Few people endorse the idea that citizens ought to be treated unequally by the institutions administering the law, or that law ought to be uncertain and unpredictable. Thus, while scholars of the rule of law certainly put their fingers on an important problem of the violation of the rule of law, from a normative point of view it is likely that virtually no one endorses arbitrary deviations from the rule of law. (This is similar to Fukuyama's idea that history has ended because there is a worldwide consensus that law ought not to be arbitrary.) Thus, I assume that there is widespread agreement about the normative value of certain aspects of the rule of law, but, in accord with my empirical objectives, I focus on the subdimensions of the concept that generate disagreement among people.

In order to measure attitudes towards the rule of law, people were asked to give their views of four propositions. They responded using a five-point Likert response set ranging from ‘agree strongly’ through ‘uncertain’ to ‘disagree strongly’. Each of the propositions was meant to juxtapose the rule of law with some other cherished value, in effect asking the respondents to make a choice about whether to disregard the law or to follow it even when it is costly to do so. The first and second items referred to compliance even when people disagree with the law; the third and fourth items posed a conflict between the rule of law and expedience. The statements were:

  • It is not necessary to obey a law you consider unjust.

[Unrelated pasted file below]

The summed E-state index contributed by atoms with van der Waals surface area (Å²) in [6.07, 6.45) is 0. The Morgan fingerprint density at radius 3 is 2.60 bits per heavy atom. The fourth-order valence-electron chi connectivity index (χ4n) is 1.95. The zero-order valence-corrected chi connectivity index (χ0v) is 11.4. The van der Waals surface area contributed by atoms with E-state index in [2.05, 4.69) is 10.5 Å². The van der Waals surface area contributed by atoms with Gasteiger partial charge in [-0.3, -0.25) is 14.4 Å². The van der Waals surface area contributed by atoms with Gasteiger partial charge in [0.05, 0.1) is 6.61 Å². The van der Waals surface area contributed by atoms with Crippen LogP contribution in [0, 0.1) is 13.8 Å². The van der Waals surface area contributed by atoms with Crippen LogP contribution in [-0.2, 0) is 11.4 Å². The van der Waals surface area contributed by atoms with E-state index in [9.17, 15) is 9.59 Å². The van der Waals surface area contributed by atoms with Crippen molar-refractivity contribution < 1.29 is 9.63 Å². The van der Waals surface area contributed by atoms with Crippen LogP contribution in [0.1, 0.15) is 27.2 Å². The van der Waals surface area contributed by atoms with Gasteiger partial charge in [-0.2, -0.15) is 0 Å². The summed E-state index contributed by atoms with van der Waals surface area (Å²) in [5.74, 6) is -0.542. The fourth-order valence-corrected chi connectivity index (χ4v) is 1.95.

• If you don't agree with a law, it is all right to break it.

  • The government should have some ability to bend the law in order to solve pressing social and political problems.

  • The law should be flexible enough for the people to use it to achieve their own goals.

The responses are reported in Table 5.1.

The survey was successful at differentiating the Russian population in the sense that there is considerable variability in the responses to each statement. I find the greatest agreement (roughly three out of four people in each survey) that the law should not be broken because of disagreement with it, followed by the proposition concerning following unjust laws. Russians are slightly more inclined to accept iexibility when it comes to law, although roughly half assert that laws ought to be universally followed. It is important to note that opposition to the rule of law (as opposed to uncertainty about it12) is confined to a relatively (p.83)

Table 5.1 Attitudes towards the rule of law in Russia, 1996–2000

Responses to the propositions (%)

Meana

Standard deviation

No. of respondents

Propositions

Agree

Uncertain

Disagree

1996

It is not necessary to obey a law you consider unjust.

21.6

22.5

55.9

3.40

1.00

1,392

If you don't agree with a law, it is all right to break it.

10.4

16.3

73.4

3.74

0.87

1,387

The government should have some ability to bend the law in order to solve pressing social and political problems.

24.4

26.4

49.2

3.28

0.96

1,395

The law should be flexible enough for the people to use it to achieve their own goals.

27.7

21.0

51.3

3.31

1.08

1,393

1998

It is not necessary to obey a law you consider unjust.

20.6

19.7

59.7

3.47

0.97

1,320

If you don't agree with a law, it is all right to break it.

10.1

15.1

74.7

3.78

0.85

1,319

The government should have some ability to bend the law in order to solve pressing social and political problems.

29.2

22.7

48.2

3.21

1.07

1,319

The law should be flexible enough for the people to use it to achieve their own goals.

31.4

17.8

50.7

3.27

1.11

1,322

2000